Tour de France 2014 stage three description, map and profile: Monday, July 7
When Monday July 7
Where are we?
Having transferred south from Sheffield to Cambridge, a city as well renowned for its love of bikes as its university, the race heads towards the capital with an equally prestigious finish on The Mall, outside Buckingham Palace, the Queen’s central London home.
What’s on the route?
Not a great deal in terms of difficulty for the riders. This is as flat as Tour stages come. After leaving Cambridgeshire, the route takes the race through the Essex countryside before a switch in direction takes the peloton into the city from the east. It’s not the prettiest stretch, even following all the development work that improved the area in the run-up to the London Olympics. The race will pass the Olympic Park and then make its way into the beating heart of the city, bringing the Monday afternoon rush hour to a halt. As it reaches the centre, the television audience will be treated to shots of the city’s most famous landmarks, including Buckingham Palace and the Houses of Parliament.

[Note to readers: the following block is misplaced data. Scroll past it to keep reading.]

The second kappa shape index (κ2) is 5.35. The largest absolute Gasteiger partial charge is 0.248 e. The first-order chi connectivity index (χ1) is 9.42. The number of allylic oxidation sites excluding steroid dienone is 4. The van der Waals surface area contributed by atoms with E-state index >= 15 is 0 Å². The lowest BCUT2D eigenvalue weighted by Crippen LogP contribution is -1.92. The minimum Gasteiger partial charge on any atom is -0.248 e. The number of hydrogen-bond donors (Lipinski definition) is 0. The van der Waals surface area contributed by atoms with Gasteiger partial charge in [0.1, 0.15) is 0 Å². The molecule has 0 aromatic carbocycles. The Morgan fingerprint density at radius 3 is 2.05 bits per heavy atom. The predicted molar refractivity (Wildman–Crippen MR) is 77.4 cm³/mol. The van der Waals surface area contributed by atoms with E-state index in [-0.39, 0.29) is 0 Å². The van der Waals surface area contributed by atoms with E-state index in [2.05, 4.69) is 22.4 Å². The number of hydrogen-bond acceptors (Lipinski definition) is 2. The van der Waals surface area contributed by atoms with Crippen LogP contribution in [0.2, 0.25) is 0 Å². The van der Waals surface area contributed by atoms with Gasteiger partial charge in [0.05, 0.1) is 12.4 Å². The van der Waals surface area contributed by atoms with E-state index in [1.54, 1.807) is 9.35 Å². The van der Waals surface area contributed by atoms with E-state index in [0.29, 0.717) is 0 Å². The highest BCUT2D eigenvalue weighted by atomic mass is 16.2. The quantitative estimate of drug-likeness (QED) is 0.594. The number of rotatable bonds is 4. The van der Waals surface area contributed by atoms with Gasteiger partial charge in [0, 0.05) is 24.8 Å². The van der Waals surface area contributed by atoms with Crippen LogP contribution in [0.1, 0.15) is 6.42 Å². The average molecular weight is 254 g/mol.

What might happen?
It will be a big surprise if this stage does not end in a sprint finish. Assuming all went to plan in Harrogate and either Mark Cavendish or Marcel Kittel won, this will be the rematch. Cavendish had hoped to win the Olympic gold medal on The Mall two summers ago but was thwarted by a breakaway. This time it is certain to be a sprint. The climbs on the previous stage will more than likely have put the yellow jersey out of reach but he could pull on the green jersey here.
If you’re there The Vélo Festival in Cambridge from May to September. Cambridge is synonymous with cycling, and particularly with students criss-crossing the city by bike. The festival is a series of cycling, arts and cultural events celebrating life on two wheels. If you’re going to the capital, book a trip on the 135-metre tall London Eye in the morning and watch as the Tour de France takes over the city.
This is one of the flattest corners of England. Epping Forest was rumoured to have been used as a hideout by highwayman Dick Turpin in 1700s.